Bringing thought experiments back into the philosophy of science

Arnon Levy, Adrian Currie

Research output: Contribution to journalArticlepeer-review


To a large extent, the evidential base of claims in the philosophy of science has switched from thought experiments to case studies. We argue that abandoning thought experiments was a wrong turn, since they can effectively complement case studies. We make our argument via an analogy with the relationship between experiments and observations within science. Just as experiments and ‘natural’ observations can together evidence claims in science, each mitigating the downsides of the other, so too can thought experiments and case studies be mutually supporting. After presenting the main argument, we look at potential concerns about thought experiments, suggesting that a judiciously applied mixed-methods approach can overcome them.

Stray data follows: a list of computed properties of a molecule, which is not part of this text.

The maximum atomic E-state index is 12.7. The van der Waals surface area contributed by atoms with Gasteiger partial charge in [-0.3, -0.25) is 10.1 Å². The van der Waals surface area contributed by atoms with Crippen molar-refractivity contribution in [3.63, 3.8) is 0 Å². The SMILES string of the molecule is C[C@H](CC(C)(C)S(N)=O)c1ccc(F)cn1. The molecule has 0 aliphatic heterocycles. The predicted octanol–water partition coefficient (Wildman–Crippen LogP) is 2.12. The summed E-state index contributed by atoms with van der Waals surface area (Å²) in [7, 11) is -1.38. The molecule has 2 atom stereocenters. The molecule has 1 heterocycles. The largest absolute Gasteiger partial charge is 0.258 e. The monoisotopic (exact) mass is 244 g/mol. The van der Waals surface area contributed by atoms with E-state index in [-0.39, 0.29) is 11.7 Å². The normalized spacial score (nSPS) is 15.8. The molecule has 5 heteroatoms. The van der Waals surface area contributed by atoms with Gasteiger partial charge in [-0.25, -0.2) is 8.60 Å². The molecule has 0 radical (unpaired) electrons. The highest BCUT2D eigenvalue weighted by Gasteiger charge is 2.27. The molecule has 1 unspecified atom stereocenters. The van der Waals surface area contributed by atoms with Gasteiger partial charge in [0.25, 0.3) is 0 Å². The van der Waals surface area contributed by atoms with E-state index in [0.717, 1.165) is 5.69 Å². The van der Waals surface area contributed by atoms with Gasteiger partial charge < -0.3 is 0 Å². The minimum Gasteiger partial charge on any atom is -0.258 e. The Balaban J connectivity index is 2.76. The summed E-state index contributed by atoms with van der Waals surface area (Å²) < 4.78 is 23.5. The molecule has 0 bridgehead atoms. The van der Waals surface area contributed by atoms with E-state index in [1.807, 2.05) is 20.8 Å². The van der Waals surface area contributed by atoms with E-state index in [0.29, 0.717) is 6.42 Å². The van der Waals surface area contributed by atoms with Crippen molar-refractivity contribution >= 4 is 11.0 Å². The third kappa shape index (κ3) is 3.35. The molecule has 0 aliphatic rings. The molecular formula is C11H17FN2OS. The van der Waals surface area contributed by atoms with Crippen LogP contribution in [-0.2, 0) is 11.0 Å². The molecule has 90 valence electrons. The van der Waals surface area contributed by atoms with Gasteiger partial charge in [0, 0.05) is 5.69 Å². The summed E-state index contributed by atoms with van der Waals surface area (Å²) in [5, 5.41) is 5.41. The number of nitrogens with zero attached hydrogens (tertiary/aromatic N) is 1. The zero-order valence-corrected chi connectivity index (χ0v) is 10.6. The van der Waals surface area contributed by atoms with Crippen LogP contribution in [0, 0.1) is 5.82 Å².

Original languageAmerican English
Pages (from-to)149-157
Number of pages9
JournalStudies in History and Philosophy of Science
StatePublished - Jun 2024

All Science Journal Classification (ASJC) codes

  • History
  • History and Philosophy of Science


Dive into the research topics of 'Bringing thought experiments back into the philosophy of science'. Together they form a unique fingerprint.

Cite this